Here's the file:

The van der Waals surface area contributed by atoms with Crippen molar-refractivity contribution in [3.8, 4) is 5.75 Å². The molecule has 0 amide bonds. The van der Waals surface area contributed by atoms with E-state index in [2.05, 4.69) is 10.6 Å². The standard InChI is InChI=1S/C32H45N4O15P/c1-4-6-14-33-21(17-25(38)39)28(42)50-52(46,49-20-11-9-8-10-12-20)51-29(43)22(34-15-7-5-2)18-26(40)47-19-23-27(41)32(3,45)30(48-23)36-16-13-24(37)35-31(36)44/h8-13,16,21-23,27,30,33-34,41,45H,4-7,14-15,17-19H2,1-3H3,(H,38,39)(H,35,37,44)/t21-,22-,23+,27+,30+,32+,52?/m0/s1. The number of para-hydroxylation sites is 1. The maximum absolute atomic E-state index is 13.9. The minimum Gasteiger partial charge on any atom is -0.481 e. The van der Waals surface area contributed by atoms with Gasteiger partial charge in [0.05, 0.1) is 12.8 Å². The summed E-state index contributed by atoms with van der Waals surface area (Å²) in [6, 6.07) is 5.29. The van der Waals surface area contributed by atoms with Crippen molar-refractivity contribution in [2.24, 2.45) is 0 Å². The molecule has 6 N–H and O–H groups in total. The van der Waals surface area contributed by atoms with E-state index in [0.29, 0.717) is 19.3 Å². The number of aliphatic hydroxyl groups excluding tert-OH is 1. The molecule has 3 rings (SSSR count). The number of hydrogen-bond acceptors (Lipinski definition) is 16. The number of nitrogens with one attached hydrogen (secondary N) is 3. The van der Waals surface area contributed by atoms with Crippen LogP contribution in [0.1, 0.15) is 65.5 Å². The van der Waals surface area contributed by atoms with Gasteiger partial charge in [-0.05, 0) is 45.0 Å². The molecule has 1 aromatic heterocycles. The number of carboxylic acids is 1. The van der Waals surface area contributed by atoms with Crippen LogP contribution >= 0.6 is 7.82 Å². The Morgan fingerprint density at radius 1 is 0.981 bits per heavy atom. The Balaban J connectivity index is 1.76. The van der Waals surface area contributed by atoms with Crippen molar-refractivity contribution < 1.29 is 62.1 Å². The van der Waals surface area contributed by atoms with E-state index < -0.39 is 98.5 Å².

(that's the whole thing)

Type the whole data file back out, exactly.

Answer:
The van der Waals surface area contributed by atoms with Crippen molar-refractivity contribution in [3.8, 4) is 5.75 Å². The molecule has 0 amide bonds. The van der Waals surface area contributed by atoms with E-state index in [2.05, 4.69) is 10.6 Å². The standard InChI is InChI=1S/C32H45N4O15P/c1-4-6-14-33-21(17-25(38)39)28(42)50-52(46,49-20-11-9-8-10-12-20)51-29(43)22(34-15-7-5-2)18-26(40)47-19-23-27(41)32(3,45)30(48-23)36-16-13-24(37)35-31(36)44/h8-13,16,21-23,27,30,33-34,41,45H,4-7,14-15,17-19H2,1-3H3,(H,38,39)(H,35,37,44)/t21-,22-,23+,27+,30+,32+,52?/m0/s1. The number of para-hydroxylation sites is 1. The maximum absolute atomic E-state index is 13.9. The minimum Gasteiger partial charge on any atom is -0.481 e. The van der Waals surface area contributed by atoms with Gasteiger partial charge in [0.05, 0.1) is 12.8 Å². The summed E-state index contributed by atoms with van der Waals surface area (Å²) in [6, 6.07) is 5.29. The van der Waals surface area contributed by atoms with Crippen molar-refractivity contribution in [2.24, 2.45) is 0 Å². The molecule has 6 N–H and O–H groups in total. The van der Waals surface area contributed by atoms with E-state index in [0.29, 0.717) is 19.3 Å². The number of aliphatic hydroxyl groups excluding tert-OH is 1. The molecule has 3 rings (SSSR count). The number of hydrogen-bond acceptors (Lipinski definition) is 16. The number of nitrogens with one attached hydrogen (secondary N) is 3. The van der Waals surface area contributed by atoms with Crippen LogP contribution in [0.1, 0.15) is 65.5 Å². The van der Waals surface area contributed by atoms with Gasteiger partial charge in [-0.05, 0) is 45.0 Å². The molecule has 1 aromatic heterocycles. The number of carboxylic acids is 1. The van der Waals surface area contributed by atoms with Crippen LogP contribution >= 0.6 is 7.82 Å². The Morgan fingerprint density at radius 1 is 0.981 bits per heavy atom. The Balaban J connectivity index is 1.76. The van der Waals surface area contributed by atoms with Crippen molar-refractivity contribution < 1.29 is 62.1 Å². The van der Waals surface area contributed by atoms with E-state index < -0.39 is 98.5 Å².